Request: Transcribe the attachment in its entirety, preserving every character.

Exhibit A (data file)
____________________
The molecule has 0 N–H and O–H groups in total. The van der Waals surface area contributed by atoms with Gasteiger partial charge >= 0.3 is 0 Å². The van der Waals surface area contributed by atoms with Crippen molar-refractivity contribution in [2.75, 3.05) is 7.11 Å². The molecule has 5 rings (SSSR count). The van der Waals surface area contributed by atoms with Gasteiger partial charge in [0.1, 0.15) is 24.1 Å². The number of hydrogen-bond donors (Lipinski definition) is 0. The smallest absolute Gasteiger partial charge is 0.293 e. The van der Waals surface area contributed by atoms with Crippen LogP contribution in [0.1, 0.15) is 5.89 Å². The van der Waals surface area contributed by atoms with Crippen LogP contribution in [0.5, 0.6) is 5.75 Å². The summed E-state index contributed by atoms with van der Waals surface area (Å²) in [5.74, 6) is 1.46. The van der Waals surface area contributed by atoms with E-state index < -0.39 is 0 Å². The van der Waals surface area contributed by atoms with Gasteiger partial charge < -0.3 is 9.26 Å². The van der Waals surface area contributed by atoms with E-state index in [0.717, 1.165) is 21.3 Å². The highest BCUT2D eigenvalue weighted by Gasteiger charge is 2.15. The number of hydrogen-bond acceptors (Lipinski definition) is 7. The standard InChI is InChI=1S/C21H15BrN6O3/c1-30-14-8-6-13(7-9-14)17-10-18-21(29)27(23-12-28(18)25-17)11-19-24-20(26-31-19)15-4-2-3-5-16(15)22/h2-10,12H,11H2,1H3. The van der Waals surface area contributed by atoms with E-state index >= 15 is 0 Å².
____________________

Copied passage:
The molecule has 0 N–H and O–H groups in total. The van der Waals surface area contributed by atoms with Gasteiger partial charge >= 0.3 is 0 Å². The van der Waals surface area contributed by atoms with Crippen molar-refractivity contribution in [2.75, 3.05) is 7.11 Å². The molecule has 5 rings (SSSR count). The van der Waals surface area contributed by atoms with Gasteiger partial charge in [0.1, 0.15) is 24.1 Å². The number of hydrogen-bond donors (Lipinski definition) is 0. The smallest absolute Gasteiger partial charge is 0.293 e. The van der Waals surface area contributed by atoms with Crippen LogP contribution in [0.1, 0.15) is 5.89 Å². The van der Waals surface area contributed by atoms with Crippen LogP contribution in [0.5, 0.6) is 5.75 Å². The summed E-state index contributed by atoms with van der Waals surface area (Å²) in [5.74, 6) is 1.46. The van der Waals surface area contributed by atoms with E-state index < -0.39 is 0 Å². The van der Waals surface area contributed by atoms with Gasteiger partial charge < -0.3 is 9.26 Å². The van der Waals surface area contributed by atoms with E-state index in [0.717, 1.165) is 21.3 Å². The highest BCUT2D eigenvalue weighted by Gasteiger charge is 2.15. The number of hydrogen-bond acceptors (Lipinski definition) is 7. The standard InChI is InChI=1S/C21H15BrN6O3/c1-30-14-8-6-13(7-9-14)17-10-18-21(29)27(23-12-28(18)25-17)11-19-24-20(26-31-19)15-4-2-3-5-16(15)22/h2-10,12H,11H2,1H3. The van der Waals surface area contributed by atoms with E-state index >= 15 is 0 Å².